Monday, January 29, 2007

Kathy the Israelite

This post has literally been a week in the making. It has been through several drafts and to be honest, I'm still not happy with it. It's hard to write about something I'm ashamed of. But I published anyway, because as Christians, we're supposed to be real. Not all about the happy veneer exterior. So I'd feel dishonest and fake if I didn't share a deep, dark secret...

I was such an Israelite last week!

Now before anyone gets offended, please understand I'm talking about a Moses-led, Exodus-experiencing, miracle-witnessing, wilderness-wandering Israelite. You know... the kind that, back in Sunday school class, you referred to as a whiner and complainer. Yep, that was me last week.

You see, my son had pneumonia. In fact, in his young life, he's had it three times and when his little body is wracked with coughing, I just feel so helpless! And frustrated! (Parents, can I get a witness on that?!) So in between long waits in the doctor's office and pharmacy, in between juggling my daughters' homework and dinner with plying an unwilling, feverish child with nasty medicine, in between frustration with missing work, and all the other nuances of life, self-pity began to kick in:

"Oh Lord, why? Why can't my kids ever make it through winter without getting sick? Why do mine get sick more than anyone else's?" (Not true, but it always seems that way). "They only have sugary cereal for breakfast on rare occasions and they never drink pop. We eat only whole grain bread, and I make sure they have lots of fruit and at least one serving of veggies per day. We try to get in as many Superfoods as possible. I take them to the chiropractor for regular adjustments in order to boost their immune systems. Oh, Lord, how can they possibly be getting sick?"

Translation: God, I'm doing my part and you're not doing yours.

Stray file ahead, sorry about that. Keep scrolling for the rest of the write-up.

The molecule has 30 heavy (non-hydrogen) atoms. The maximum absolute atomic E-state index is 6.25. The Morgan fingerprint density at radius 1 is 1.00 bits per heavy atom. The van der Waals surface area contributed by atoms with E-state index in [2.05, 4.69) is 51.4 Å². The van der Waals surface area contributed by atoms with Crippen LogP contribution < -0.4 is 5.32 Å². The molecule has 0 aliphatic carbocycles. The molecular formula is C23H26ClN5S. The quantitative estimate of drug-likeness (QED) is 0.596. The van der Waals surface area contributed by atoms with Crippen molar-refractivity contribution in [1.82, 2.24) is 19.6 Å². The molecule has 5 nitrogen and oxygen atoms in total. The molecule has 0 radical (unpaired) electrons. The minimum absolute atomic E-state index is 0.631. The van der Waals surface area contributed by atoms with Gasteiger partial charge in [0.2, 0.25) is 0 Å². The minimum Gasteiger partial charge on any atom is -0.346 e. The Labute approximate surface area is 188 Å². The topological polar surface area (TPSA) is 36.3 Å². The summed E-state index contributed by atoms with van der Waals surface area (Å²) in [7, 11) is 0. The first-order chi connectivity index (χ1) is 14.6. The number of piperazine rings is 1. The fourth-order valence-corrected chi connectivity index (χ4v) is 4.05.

Whoa. Now wait a minute there. If I boil all my complaints down to one underlying issue, that misaligned view must really be what is at the core of all my mental caterwauling. Ouch.

Just like the Israelites, I was focused on me, my immediate and short-sighted circumstances, and had not placed hope and faith where they belonged. As incredulous as the Israelites' wavering faith always seemed to me, I'm confronted with the gnawing realization that I'm even worse than they were! Why?

The Israelites had just witnessed plagues against their enemies and walked through the sea between parted water walls, and they thought the Lord would let them die of starvation?

I have three generally healthy, bright, beautiful kids, and I suggest that God's not doing his job?!

The Israelites had Moses interceding for them and still drifted toward other idols?

I have JESUS interceding for me and I've done the same?!

I didn't craft a golden calf, but I had come to believe that through diet and other "keys to optimal health" that I had some modicum of control over my kids' health. Oh, how I clinched it tightly. But over the course of the last week, God gently pried my fingers loose, showing me that HE is in control and His grace is sufficient for me (II Cor. 12:9). Shane often says, "It's only by God's grace that we can even get up and tie our shoes in the morning." And it's only by His grace that my kids (or any of us) are healthy.

Father, thank you for smashing my idol. I know from your word that you do want us to be good stewards of our bodies and in faith I believe you do bless us in part according to how we manage your gifts. But in Exodus, you demonstrated that obedience to your will came FIRST, even clearly stating you'd protect the people from plagues if they remain faithful. Obviously, that's where I fell short too. I thank and praise you for your forgiveness and your grace. In Jesus' Name, Amen.

Now...I'm off to the doctor. No, really. Lexi has a cough and an ear infection. (PTL!) :-)

Monday, January 22, 2007


Now typically, I like frogs. They're kind of cute, they eat insect pests, and my kids love to play with them. But imagine being completely overrun with them. Genesis 8 describes the plague of frogs as being so thick that they were even invading beds, ovens, and kneading bowls. It'd be kind of hard to sleep with those slimy, ribbitting guys trying to slip into your PJ's for warmth. It would also be a bit disconcerting to bite into your bread and sense something unusually chewy, only to look down and see half a frog oozing out at you. And then there's what they leave behind.

So Pharaoh, fed up (pun intended) with all this, summons Moses and Aaron to pray to their God to remove the frogs. Moses challenges Pharaoh to determine the time the prayer should take place. (Now here's the part that makes my jaw drop...)

Pharaoh responds, "Do it tomorrow."

(Okay, re-read that first part of v. 10. because I KNOW he didn't just say "tomorrow.")

"Do it tomorrow," Pharaoh said.